New Year’s Resolutions
Our tendency as we become wealthier is for those things which were once luxuries to become necessities, says Peter Ellen.
January 13, 2013 8:44 by kippreport
It’s that time of year when many of us sit and think about last year with a view to doing better in the next one. I should lose a couple of kilos; I should give up smoking; I should go without a drink for a month. Most of these resolutions don’t last until the end of the New Year holiday; some get a brief airing; almost none become habits that do us some good.
Why is this?
I think it’s because we fail to make a connection between the good intentions we form and our value set – the unquestioned feelings that tell us the difference between what’s right or wrong for us – not in general, but specifically for us. Our values tend to have long-term implications, and we are pre-programmed to seek short-term (even instant) gratification – so it’s a constant fight between deferred gratification gained by doing the right thing, and instant gratification by doing the easy thing.
One such area of our lives where this is particularly relevant is saving. Many people have sizeable (and often long-term) aspirations – to buy a house, to ensure their children get the best education, to pay for their children’s wedding, to help their children buy a house, to be free of debt, to save enough money to be able to stop working at some point before they die and to live in relative (even modest would do) comfort for the remainder of their lives.
But, saving is also one of those things that can always be put off for another day. There is always something more important today – whether it be dining out, buying a new car or that new dress, or something more trivial. Our tendency, as we become wealthier – and here in Dubai, people are becoming wealthier – is for those things which once were luxuries to become necessities. In other words, our expenses increase to meet the level of our income.
To combat this tendency, we have to re-evaluate and reprioritise our goals and the events in our life that we want to make happen if we are truly going to live our lives according to our values. Not only this, but we also have to reverse the way we think about spending and saving. First and foremost, we have to save what is required to meet the financial demands associated with our goals; then we have to discipline ourselves to live within what remains. The reality is that most people think about their expenditures the other way round – saving only what is left over once they have met their current needs. And, often this is nothing – and sometimes this is a negative balance – meaning many of us live with debt instead of wealth.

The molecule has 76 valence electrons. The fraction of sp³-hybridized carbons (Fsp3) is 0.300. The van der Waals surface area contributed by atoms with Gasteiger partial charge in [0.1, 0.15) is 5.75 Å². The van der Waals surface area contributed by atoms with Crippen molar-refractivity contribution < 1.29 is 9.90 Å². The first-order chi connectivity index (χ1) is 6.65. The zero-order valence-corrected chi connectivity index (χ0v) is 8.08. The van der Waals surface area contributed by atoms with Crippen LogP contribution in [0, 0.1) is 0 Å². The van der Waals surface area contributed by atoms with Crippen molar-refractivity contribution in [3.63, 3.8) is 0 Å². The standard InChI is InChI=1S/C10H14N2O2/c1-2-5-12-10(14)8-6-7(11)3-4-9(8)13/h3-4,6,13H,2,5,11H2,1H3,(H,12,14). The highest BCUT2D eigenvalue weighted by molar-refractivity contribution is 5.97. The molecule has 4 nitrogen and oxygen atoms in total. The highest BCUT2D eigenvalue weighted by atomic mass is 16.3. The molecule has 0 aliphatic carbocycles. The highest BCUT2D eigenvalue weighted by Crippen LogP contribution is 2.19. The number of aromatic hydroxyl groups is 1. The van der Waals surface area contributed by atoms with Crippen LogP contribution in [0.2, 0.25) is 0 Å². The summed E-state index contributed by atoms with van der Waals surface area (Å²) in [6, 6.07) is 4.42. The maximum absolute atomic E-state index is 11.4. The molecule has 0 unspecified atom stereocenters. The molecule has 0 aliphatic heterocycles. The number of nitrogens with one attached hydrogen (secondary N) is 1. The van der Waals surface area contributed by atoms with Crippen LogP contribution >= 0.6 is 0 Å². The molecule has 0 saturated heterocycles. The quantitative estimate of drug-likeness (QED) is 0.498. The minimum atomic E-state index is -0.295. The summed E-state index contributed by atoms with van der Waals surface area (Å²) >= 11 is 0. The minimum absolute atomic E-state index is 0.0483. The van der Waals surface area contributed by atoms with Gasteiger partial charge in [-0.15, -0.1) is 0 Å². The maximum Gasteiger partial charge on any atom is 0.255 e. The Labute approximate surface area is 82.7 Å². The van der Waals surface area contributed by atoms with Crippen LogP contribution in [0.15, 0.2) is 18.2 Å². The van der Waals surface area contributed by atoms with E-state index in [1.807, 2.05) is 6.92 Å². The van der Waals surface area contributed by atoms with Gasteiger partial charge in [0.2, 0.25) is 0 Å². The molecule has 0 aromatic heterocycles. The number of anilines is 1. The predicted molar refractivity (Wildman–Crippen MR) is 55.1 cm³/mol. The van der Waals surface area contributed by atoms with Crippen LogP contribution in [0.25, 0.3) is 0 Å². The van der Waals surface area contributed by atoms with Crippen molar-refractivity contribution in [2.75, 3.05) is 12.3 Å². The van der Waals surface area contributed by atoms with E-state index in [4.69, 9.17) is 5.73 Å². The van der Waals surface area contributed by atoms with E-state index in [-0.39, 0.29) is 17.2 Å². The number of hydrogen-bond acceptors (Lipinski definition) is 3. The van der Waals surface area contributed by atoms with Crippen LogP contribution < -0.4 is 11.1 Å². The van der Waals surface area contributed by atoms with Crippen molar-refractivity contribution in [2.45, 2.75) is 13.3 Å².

To do this is not easy. It goes against the instant gratification programme we are born with. But, being able to defer gratification is one of the main things that make us different from other animals – our ability to plan and to execute that plan over an extended period. We are capable of taking action when we cannot see the actual end result right in front of us. We can think conceptually – about old age, for example. We have a view of our mortality.
So, make saving one of your New Year’s resolutions. Link it to the important life and financial goals you have for yourself, so that you can continue to save through thick and thin. If possible, share your goals with someone else, so that your commitment level is not something you can just walk away from. Consult a financial adviser, who can be an objective and sympathetic third party, and who can review your plans and progress with you. And, most importantly, do it now.
Peter Ellen is Operations Director at Nexus Insurance Brokers www.nexusadvice.com and has extensive experience in the area of sales management and leadership, sales and sales management development and operations management. He has worked in the industry for 28 years in senior management positions and as a consultant, working with regulators, product providers and distributors. To contact Peter for advice with any insurance and investment advice please email him at email@example.com